Access Granted Denied

Access Granted Denied

Tosia Bargielowska Johnsen

My intention is to provoke discussion about the questionable role of post-internet technologies in the strive for universal equality. We like to think that internet has made our planet a more egalitarian place, when, in fact, it has posed brand new threats to our hobbling democratic structures, as well as contributed to disparities related to access to information, knowledge and power. 

At first glance, internet appears as the perfect facilitator of everything. To a user equipped with a mobile phone and connection to the internet, a world of potentialities - potential knowledge, potential skills, potential profits, potential friends, lovers and dogs - reveals itself. Congratulations! You have accessed Paradise!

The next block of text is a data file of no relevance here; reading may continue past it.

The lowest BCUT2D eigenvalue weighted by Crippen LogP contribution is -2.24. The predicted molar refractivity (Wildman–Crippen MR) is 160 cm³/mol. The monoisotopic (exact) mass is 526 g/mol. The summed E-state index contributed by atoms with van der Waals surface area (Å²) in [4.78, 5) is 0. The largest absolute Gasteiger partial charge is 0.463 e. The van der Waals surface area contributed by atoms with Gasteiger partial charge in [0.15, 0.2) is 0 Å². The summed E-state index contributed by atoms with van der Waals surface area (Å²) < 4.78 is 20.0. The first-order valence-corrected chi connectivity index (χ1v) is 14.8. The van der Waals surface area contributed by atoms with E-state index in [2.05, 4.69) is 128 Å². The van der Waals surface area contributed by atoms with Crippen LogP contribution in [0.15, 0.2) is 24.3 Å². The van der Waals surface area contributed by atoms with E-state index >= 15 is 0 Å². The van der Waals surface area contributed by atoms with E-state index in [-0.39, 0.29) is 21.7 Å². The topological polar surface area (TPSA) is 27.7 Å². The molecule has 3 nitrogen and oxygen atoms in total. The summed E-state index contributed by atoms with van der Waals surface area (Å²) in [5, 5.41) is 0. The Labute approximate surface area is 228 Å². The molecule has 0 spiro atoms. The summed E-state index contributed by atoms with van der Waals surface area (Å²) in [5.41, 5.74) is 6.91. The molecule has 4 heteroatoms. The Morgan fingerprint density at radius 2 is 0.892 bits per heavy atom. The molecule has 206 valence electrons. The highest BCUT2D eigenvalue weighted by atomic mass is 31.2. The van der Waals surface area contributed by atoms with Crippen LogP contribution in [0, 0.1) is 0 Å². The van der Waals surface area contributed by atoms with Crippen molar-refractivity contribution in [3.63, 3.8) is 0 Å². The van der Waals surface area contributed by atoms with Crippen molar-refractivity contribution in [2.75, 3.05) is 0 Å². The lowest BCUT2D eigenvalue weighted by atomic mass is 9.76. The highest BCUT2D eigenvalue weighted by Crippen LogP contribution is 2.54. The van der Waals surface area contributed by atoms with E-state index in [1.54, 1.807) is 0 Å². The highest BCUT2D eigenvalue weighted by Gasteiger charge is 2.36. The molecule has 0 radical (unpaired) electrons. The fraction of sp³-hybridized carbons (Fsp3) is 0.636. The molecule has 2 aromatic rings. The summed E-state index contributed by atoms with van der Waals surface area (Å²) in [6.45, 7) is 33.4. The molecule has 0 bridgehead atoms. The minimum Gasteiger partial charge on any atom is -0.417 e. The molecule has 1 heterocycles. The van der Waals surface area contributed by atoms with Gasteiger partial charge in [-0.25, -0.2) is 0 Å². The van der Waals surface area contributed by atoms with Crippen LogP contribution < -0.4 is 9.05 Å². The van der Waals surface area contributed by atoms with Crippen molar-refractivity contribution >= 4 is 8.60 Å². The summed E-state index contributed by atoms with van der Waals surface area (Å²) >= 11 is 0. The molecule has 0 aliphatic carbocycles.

By the same token, a QR code which I here present, once recognized by your (‘good enough’!) mobile device, takes you to an online website and reveals The Artwork. Crucially, those viewers whose technology (or for that matter, the knowledge of how to use it) does not live up to contemporary standards, are excluded from the appreciation of the virtual piece. For them, the experience is reduced to a static black and white square, which they interpret either (at best) as a suprematist homage to Malevich or (at worst) as some ‘contemporary bullshit’.